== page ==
The newest Metro Park in Central Ohio has 2.5 miles of trails, a gravel parking lot, a picnic table and a few wooden signs. You've got to pack out all your trash, and about a third of the paved multiuse path is underwater.

The newest Metro Park in Central Ohio has 2.5 miles of trails, a gravel parking lot, a picnic table and a few wooden signs. You've got to pack out all your trash, and about a third of the paved multiuse path is underwater.

This is Walnut Woods - for now.

By next year, the green space along Richardson Road in Groveport will be a full-fledged activity haven about 20 minutes southeast of Downtown.

What's pretty good today is set to get even better, as one small area gives way to three connected ones.

"The Tall Pines Area opened July 25, and it's basically done for this year," said Mindi McConnell, who manages the new park. "We're going to work on the other phase east of Lithopolis Road. We hope to have that open by early next year."

That land is known informally as the Buckeye Area and will include restrooms, a dog park, a small sledding hill and other amenities. The middle section between Richardson and Lithopolis roads already houses numerous wetland cells and will eventually feature a multiuse trail uniting all three areas.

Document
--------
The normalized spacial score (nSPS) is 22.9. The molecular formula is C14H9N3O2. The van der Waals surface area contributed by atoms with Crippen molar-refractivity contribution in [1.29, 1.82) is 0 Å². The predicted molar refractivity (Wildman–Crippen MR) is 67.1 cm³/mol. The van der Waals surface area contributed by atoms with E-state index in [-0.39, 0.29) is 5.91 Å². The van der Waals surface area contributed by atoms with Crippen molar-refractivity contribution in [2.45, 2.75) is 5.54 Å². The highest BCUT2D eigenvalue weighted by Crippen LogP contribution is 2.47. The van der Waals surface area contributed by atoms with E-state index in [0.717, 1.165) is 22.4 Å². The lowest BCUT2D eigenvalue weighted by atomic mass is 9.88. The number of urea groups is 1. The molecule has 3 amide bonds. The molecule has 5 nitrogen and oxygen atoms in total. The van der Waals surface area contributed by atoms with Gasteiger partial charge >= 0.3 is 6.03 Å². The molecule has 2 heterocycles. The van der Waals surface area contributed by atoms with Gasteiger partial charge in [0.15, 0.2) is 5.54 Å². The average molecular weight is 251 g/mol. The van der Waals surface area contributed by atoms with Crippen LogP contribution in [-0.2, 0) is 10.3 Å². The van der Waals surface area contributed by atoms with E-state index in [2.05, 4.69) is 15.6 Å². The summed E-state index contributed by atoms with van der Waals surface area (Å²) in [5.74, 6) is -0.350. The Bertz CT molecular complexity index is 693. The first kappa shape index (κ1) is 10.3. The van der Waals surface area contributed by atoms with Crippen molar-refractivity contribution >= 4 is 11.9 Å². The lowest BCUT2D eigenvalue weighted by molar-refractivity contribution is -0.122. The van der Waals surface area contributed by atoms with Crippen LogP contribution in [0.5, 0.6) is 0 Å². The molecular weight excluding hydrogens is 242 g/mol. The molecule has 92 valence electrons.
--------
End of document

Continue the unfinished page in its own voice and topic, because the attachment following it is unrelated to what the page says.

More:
"It's just different than anything I've ever managed," McConnell said. "The whole thing - just starting in a new park, meeting the community and neighbors - is just really interesting."

If you're looking for a new place to walk this weekend, don't let the park's in-progress status keep you at bay.

The Tall Pines paved loop is unlike anything else in the park system. A shady lane winds among rows of skinny yet towering sweet gums and pines planted in an old nursery once owned by the city of Columbus. In addition to orderly horticulture, you'll see an old grain silo left to bake beneath a cloudless blue sky.

Even though amenities are limited, everything at Walnut Woods is tidy and new, a layer of intrigue as fresh as the new asphalt.

"With the old nursery, it sticks out among anything else in the parks," McConnell explained. "The rows show a sign of history of the area. And we've gotten to put wetlands in an area that was basically stripped of all its topsoil."